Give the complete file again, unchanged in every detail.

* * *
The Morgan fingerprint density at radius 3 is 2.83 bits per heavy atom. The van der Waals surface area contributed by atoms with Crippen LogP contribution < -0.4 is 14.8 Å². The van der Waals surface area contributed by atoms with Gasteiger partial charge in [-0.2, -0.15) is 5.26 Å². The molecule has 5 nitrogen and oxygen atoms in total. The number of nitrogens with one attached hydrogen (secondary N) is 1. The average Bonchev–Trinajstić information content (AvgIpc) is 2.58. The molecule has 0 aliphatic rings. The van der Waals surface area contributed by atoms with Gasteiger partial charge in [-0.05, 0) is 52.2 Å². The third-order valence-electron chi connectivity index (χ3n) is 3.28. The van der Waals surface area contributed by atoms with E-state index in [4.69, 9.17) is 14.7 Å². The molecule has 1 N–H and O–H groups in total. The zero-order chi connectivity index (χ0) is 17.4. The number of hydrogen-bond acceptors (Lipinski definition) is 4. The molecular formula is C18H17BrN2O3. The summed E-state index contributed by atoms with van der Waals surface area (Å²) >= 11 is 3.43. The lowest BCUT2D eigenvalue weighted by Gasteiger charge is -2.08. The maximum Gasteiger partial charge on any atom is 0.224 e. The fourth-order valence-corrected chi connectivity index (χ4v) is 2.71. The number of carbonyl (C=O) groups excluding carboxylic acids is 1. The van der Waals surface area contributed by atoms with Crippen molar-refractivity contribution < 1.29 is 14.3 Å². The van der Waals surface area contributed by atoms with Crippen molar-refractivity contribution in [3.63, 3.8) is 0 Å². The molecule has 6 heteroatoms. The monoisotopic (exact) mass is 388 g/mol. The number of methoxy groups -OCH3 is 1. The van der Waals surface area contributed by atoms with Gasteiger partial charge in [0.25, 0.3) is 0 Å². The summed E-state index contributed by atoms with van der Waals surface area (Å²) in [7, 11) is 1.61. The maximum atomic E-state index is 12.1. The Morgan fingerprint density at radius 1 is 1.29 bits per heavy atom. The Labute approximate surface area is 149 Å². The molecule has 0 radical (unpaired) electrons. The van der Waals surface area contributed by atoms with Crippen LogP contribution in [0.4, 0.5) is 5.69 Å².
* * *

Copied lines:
The Morgan fingerprint density at radius 3 is 2.83 bits per heavy atom. The van der Waals surface area contributed by atoms with Crippen LogP contribution < -0.4 is 14.8 Å². The van der Waals surface area contributed by atoms with Gasteiger partial charge in [-0.2, -0.15) is 5.26 Å². The molecule has 5 nitrogen and oxygen atoms in total. The number of nitrogens with one attached hydrogen (secondary N) is 1. The average Bonchev–Trinajstić information content (AvgIpc) is 2.58. The molecule has 0 aliphatic rings. The van der Waals surface area contributed by atoms with Gasteiger partial charge in [-0.05, 0) is 52.2 Å². The third-order valence-electron chi connectivity index (χ3n) is 3.28. The van der Waals surface area contributed by atoms with E-state index in [4.69, 9.17) is 14.7 Å². The molecule has 1 N–H and O–H groups in total. The zero-order chi connectivity index (χ0) is 17.4. The number of hydrogen-bond acceptors (Lipinski definition) is 4. The molecular formula is C18H17BrN2O3. The summed E-state index contributed by atoms with van der Waals surface area (Å²) >= 11 is 3.43. The lowest BCUT2D eigenvalue weighted by Gasteiger charge is -2.08. The maximum Gasteiger partial charge on any atom is 0.224 e. The fourth-order valence-corrected chi connectivity index (χ4v) is 2.71. The number of carbonyl (C=O) groups excluding carboxylic acids is 1. The van der Waals surface area contributed by atoms with Crippen molar-refractivity contribution < 1.29 is 14.3 Å². The van der Waals surface area contributed by atoms with Crippen molar-refractivity contribution in [3.63, 3.8) is 0 Å². The molecule has 6 heteroatoms. The monoisotopic (exact) mass is 388 g/mol. The number of methoxy groups -OCH3 is 1. The van der Waals surface area contributed by atoms with Gasteiger partial charge in [0.25, 0.3) is 0 Å². The summed E-state index contributed by atoms with van der Waals surface area (Å²) in [7, 11) is 1.61. The maximum atomic E-state index is 12.1. The Morgan fingerprint density at radius 1 is 1.29 bits per heavy atom. The Labute approximate surface area is 149 Å². The molecule has 0 radical (unpaired) electrons. The van der Waals surface area contributed by atoms with Crippen LogP contribution in [0.4, 0.5) is 5.69 Å².